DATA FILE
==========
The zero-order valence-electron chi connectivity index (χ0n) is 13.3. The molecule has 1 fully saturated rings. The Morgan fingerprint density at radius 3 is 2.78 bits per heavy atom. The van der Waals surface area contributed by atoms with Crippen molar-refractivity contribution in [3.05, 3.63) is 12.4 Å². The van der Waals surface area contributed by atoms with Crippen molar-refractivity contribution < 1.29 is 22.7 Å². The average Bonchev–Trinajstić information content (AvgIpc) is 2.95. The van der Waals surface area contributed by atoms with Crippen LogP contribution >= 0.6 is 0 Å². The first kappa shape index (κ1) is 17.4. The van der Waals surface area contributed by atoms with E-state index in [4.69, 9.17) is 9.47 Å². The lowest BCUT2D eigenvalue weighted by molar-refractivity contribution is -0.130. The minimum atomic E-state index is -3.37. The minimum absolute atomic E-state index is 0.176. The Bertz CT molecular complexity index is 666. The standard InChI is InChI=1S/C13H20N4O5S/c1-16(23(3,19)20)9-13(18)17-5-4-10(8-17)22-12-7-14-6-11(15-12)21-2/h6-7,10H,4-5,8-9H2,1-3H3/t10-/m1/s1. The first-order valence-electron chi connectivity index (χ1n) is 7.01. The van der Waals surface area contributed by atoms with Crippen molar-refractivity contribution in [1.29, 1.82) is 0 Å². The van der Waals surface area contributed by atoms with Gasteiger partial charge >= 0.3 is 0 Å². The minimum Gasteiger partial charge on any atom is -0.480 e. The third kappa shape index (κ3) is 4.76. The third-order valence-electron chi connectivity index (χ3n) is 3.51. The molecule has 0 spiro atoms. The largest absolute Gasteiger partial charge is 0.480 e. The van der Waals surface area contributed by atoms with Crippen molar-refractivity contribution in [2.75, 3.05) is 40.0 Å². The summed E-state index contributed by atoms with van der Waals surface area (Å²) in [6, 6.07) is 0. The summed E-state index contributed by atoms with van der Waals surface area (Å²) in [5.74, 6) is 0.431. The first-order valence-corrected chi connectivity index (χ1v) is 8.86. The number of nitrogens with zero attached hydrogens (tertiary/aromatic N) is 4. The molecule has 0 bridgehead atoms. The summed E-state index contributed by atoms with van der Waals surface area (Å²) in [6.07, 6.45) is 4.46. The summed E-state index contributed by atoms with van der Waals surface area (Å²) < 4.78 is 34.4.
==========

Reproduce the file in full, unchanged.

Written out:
The zero-order valence-electron chi connectivity index (χ0n) is 13.3. The molecule has 1 fully saturated rings. The Morgan fingerprint density at radius 3 is 2.78 bits per heavy atom. The van der Waals surface area contributed by atoms with Crippen molar-refractivity contribution in [3.05, 3.63) is 12.4 Å². The van der Waals surface area contributed by atoms with Crippen molar-refractivity contribution < 1.29 is 22.7 Å². The average Bonchev–Trinajstić information content (AvgIpc) is 2.95. The van der Waals surface area contributed by atoms with Crippen LogP contribution >= 0.6 is 0 Å². The first kappa shape index (κ1) is 17.4. The van der Waals surface area contributed by atoms with E-state index in [4.69, 9.17) is 9.47 Å². The lowest BCUT2D eigenvalue weighted by molar-refractivity contribution is -0.130. The minimum atomic E-state index is -3.37. The minimum absolute atomic E-state index is 0.176. The Bertz CT molecular complexity index is 666. The standard InChI is InChI=1S/C13H20N4O5S/c1-16(23(3,19)20)9-13(18)17-5-4-10(8-17)22-12-7-14-6-11(15-12)21-2/h6-7,10H,4-5,8-9H2,1-3H3/t10-/m1/s1. The first-order valence-electron chi connectivity index (χ1n) is 7.01. The van der Waals surface area contributed by atoms with Crippen molar-refractivity contribution in [1.29, 1.82) is 0 Å². The van der Waals surface area contributed by atoms with Gasteiger partial charge >= 0.3 is 0 Å². The minimum Gasteiger partial charge on any atom is -0.480 e. The third kappa shape index (κ3) is 4.76. The third-order valence-electron chi connectivity index (χ3n) is 3.51. The molecule has 0 spiro atoms. The largest absolute Gasteiger partial charge is 0.480 e. The van der Waals surface area contributed by atoms with Crippen molar-refractivity contribution in [2.75, 3.05) is 40.0 Å². The summed E-state index contributed by atoms with van der Waals surface area (Å²) in [6, 6.07) is 0. The summed E-state index contributed by atoms with van der Waals surface area (Å²) in [5.74, 6) is 0.431. The first-order valence-corrected chi connectivity index (χ1v) is 8.86. The number of nitrogens with zero attached hydrogens (tertiary/aromatic N) is 4. The molecule has 0 bridgehead atoms. The summed E-state index contributed by atoms with van der Waals surface area (Å²) in [6.07, 6.45) is 4.46. The summed E-state index contributed by atoms with van der Waals surface area (Å²) < 4.78 is 34.4.